Commercial drones used by Ukraine’s armed forces for reconnaissance undergo test flights in Kyiv in August 2022. GETTY Images

COTS use and potential

In Myanmar, also called Burma, a resistance group has adapted COTS drones to counter the military junta, which seized power in a February 2021 coup. “We started with a simple F11 drone, which does not reach far,” a resistance fighter told The Diplomat magazine in February 2022. “But by practicing and modifying other models from the amateur toy store, we got more and more proficient in handling them.”

The junta, meanwhile, has used military UAVs for surveillance, to break up protests and to target opponents with laser-guided missiles, The Diplomat reported.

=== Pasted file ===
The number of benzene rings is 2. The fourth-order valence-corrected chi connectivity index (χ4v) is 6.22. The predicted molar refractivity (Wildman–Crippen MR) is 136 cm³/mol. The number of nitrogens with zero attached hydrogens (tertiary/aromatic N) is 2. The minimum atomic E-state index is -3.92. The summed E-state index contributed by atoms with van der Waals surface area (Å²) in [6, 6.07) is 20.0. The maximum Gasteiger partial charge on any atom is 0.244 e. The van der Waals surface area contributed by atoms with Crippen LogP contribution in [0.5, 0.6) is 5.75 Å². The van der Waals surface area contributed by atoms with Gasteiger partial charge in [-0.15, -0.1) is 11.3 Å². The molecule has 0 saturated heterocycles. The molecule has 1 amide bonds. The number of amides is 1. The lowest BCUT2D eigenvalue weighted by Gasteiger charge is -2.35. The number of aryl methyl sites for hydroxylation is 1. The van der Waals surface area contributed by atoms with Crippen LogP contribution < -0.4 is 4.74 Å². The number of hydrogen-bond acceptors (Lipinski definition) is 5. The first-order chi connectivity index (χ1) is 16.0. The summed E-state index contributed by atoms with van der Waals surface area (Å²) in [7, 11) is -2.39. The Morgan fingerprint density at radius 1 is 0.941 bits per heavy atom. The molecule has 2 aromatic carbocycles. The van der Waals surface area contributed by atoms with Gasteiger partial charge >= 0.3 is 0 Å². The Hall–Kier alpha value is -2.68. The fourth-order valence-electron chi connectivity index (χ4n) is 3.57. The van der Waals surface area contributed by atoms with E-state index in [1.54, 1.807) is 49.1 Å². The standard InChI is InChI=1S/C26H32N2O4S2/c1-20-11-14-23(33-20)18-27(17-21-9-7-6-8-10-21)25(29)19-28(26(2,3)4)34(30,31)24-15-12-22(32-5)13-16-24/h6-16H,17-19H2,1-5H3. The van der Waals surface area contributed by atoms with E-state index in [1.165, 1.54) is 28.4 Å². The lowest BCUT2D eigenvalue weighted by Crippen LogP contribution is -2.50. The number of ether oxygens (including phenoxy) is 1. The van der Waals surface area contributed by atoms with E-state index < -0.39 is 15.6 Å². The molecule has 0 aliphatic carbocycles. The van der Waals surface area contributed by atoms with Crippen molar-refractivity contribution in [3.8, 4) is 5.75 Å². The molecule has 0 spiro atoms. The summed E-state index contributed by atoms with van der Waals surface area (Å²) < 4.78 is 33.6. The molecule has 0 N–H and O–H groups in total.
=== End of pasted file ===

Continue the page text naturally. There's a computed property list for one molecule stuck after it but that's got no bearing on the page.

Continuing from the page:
The New Zealand Defence Force is strengthening its communications systems with COTS technology and equipment, Breaking Defense magazine reported in December 2022. “Buying COTS solutions means that New Zealand will operate as a quick follower instead of leading with expensive systems development,” the magazine reported.

Japan has sent camera-equipped COTS drones, along with military-issued protective masks and clothing, to Ukraine, Kyodo News reported in April 2022. Japan’s Defense Ministry does not classify the drones as military equipment, the news agency said.

Australian Army Lt. Gen. Simon Stuart touted innovation in his opening remarks at the Chief of Army Symposium in Adelaide in August 2022. He said the Army is the largest user of uncrewed aerial systems in Australia, with more than 400 COTS multirotor aircraft in its arsenal. Armed forces in Indonesia, the Philippines, Singapore, South Korea, Thailand and Vietnam also use COTS products and technology.